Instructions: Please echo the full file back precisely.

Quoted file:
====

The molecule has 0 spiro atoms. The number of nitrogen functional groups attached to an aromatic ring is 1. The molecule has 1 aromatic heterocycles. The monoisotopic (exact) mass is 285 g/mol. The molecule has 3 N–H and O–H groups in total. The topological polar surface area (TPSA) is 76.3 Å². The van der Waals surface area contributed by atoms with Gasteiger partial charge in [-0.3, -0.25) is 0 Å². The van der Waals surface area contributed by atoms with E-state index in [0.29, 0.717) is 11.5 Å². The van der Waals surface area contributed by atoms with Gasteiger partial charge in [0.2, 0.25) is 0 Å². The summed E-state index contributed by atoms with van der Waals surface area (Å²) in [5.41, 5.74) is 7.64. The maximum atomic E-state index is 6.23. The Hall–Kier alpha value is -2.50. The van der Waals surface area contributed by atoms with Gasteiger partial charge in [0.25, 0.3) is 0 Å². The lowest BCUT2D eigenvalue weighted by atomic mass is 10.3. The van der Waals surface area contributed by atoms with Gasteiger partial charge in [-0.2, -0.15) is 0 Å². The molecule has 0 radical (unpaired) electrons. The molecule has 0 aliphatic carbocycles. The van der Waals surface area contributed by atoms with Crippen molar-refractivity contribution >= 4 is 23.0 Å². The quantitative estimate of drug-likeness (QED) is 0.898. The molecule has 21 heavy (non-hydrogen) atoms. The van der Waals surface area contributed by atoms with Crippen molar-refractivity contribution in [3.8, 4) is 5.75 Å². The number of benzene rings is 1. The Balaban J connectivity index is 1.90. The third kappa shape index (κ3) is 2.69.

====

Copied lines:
The molecule has 0 spiro atoms. The number of nitrogen functional groups attached to an aromatic ring is 1. The molecule has 1 aromatic heterocycles. The monoisotopic (exact) mass is 285 g/mol. The molecule has 3 N–H and O–H groups in total. The topological polar surface area (TPSA) is 76.3 Å². The van der Waals surface area contributed by atoms with Gasteiger partial charge in [-0.3, -0.25) is 0 Å². The van der Waals surface area contributed by atoms with E-state index in [0.29, 0.717) is 11.5 Å². The van der Waals surface area contributed by atoms with Gasteiger partial charge in [0.2, 0.25) is 0 Å². The summed E-state index contributed by atoms with van der Waals surface area (Å²) in [5.41, 5.74) is 7.64. The maximum atomic E-state index is 6.23. The Hall–Kier alpha value is -2.50. The van der Waals surface area contributed by atoms with Gasteiger partial charge in [0.25, 0.3) is 0 Å². The lowest BCUT2D eigenvalue weighted by atomic mass is 10.3. The van der Waals surface area contributed by atoms with Gasteiger partial charge in [-0.2, -0.15) is 0 Å². The molecule has 0 radical (unpaired) electrons. The molecule has 0 aliphatic carbocycles. The van der Waals surface area contributed by atoms with Crippen molar-refractivity contribution >= 4 is 23.0 Å². The quantitative estimate of drug-likeness (QED) is 0.898. The molecule has 21 heavy (non-hydrogen) atoms. The van der Waals surface area contributed by atoms with Crippen molar-refractivity contribution in [3.8, 4) is 5.75 Å². The number of benzene rings is 1. The Balaban J connectivity index is 1.90. The third kappa shape index (κ3) is 2.69.